Good quality sleep can make a big difference in your quality of life. Having healthy sleep habits is often referred to as having good sleep hygiene, It involves a variety of different practices and habits that are necessary to have good nighttime sleep quality and full daytime alertness.
Why is it important to practice good sleep hygiene?
Obtaining healthy sleep is essential for both physical and mental health. It can also improve productivity and overall quality of life. Everyone, from children to older adults, can benefit from practicing good sleep habits.
One of the most important sleep hygiene practices is to spend an appropriate amount of time asleep in bed, not too little or too excessive. Sleep needs vary across ages and are primarily impacted by lifestyle and health. However, some recommendations can provide guidance on how much sleep you need generally. Other good sleep hygiene practices include
Try to keep the following sleep practices on a consistent basis
- Stick to a sleep schedule of the same bedtime and wake-up time, even on the weekends. This helps to regulate your body clock and could help you fall asleep and stay asleep for the night.Practice a relaxing bedtime ritual.
- A relaxing, routine activity right before bedtime conducted away from bright lights helps separate your sleep time from activities that can cause excitement, stress or anxiety which can make it harder to fall asleep, get sound and deep sleep or remain asleep.
- If you have trouble sleeping, avoid naps, especially in the afternoon. Power napping may help you get through the day, but if you find that you can’t fall asleep at bedtime, eliminating even short catnaps may help.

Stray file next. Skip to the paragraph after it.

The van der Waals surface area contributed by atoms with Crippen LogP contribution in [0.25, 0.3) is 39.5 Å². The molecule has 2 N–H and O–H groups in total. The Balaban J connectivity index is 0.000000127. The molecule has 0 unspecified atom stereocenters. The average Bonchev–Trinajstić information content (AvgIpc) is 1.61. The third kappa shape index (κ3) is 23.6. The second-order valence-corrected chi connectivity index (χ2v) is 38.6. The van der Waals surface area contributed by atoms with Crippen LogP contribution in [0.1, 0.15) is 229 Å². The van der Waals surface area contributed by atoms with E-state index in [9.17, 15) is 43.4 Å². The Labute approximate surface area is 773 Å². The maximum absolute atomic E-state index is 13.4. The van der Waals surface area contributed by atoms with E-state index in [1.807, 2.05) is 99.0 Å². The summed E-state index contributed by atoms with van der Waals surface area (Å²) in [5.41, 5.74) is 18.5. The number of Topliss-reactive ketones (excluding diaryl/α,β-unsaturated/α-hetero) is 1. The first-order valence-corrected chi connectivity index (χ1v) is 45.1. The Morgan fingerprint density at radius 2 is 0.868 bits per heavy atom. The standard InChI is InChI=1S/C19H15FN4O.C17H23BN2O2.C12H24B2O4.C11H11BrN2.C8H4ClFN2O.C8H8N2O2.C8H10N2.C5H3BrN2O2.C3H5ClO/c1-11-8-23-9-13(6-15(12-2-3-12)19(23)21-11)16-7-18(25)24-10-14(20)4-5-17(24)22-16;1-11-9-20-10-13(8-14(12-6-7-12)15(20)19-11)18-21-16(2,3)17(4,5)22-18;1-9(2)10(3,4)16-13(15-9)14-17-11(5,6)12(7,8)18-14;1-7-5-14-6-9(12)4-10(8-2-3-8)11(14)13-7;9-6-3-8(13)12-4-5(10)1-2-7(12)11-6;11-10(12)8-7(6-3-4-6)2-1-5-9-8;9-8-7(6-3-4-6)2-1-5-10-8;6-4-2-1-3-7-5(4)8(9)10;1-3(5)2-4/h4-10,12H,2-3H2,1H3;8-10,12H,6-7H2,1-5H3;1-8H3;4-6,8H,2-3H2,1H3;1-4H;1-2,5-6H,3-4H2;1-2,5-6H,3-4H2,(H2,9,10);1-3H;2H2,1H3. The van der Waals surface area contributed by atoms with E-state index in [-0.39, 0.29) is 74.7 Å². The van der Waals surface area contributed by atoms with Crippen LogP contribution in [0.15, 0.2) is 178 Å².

- Exercise daily. Vigorous exercise is best, but even light exercise is better than no activity. Exercise at any time of day, but not at the expense of your sleep.
- Evaluate your room. Design your sleep environment to establish the conditions you need for sleep. Your bedroom should be cool around 18C, and free from any noise and light that can disturb your sleep. Check your room for noises or other distractions. This includes a bed partner sleep disruptions such as snoring. Consider using blackout curtains, eye shades, ear plugs, white noise” machines, humidifiers, fans and other devices.
Sleep on a comfortable mattress and pillows.
Make sure your mattress is comfortable and supportive. The one you have been using for years may have exceeded its life expectancy about 9 or 10 years for most good quality mattresses. Have comfortable pillows and make the room attractive and inviting for sleep but also free of allergens that might affect you and objects that might cause you to slip or fall if you have to get up
The following have also been found to help some people.
- Use bright light to help manage your circadian rhythms. Avoid bright light in the evening and expose yourself to sunlight in the morning. This will keep your circadian rhythms in check.
- Avoid alcohol, cigarettes, and heavy meals in the evening. Alcohol, cigarettes and caffeine can disrupt sleep. Eating big or spicy meals can cause discomfort from indigestion that can make it hard to sleep. If you can, avoid eating large meals for two to three hours before bedtime.
- The Wind-down. Your body needs time to shift into sleep mode, so spend the last hour before bed doing a calming activity such as reading. For some people, using an electronic device such as a laptop can make it hard to fall asleep, because the particular type of light emanating from the screens of these devices is activating to the brain. If you have trouble sleeping, avoid electronics before bed or in the middle of the night.
- If you can’t sleep, go into another room and do something relaxing until you feel tired. It is best to take work materials, computers and televisions out of the sleeping environment. Use your bed only for sleep and sex to strengthen the association between bed and sleep. If you associate a particular activity or item with anxiety about sleeping, omit it from your bedtime routine.
If you Are still having trouble sleeping, don’t hesitate to speak with your doctor. You may also benefit from recording your sleep in a Sleep Diary to help you better evaluate common patterns or issues you may see with your sleep or sleeping habits.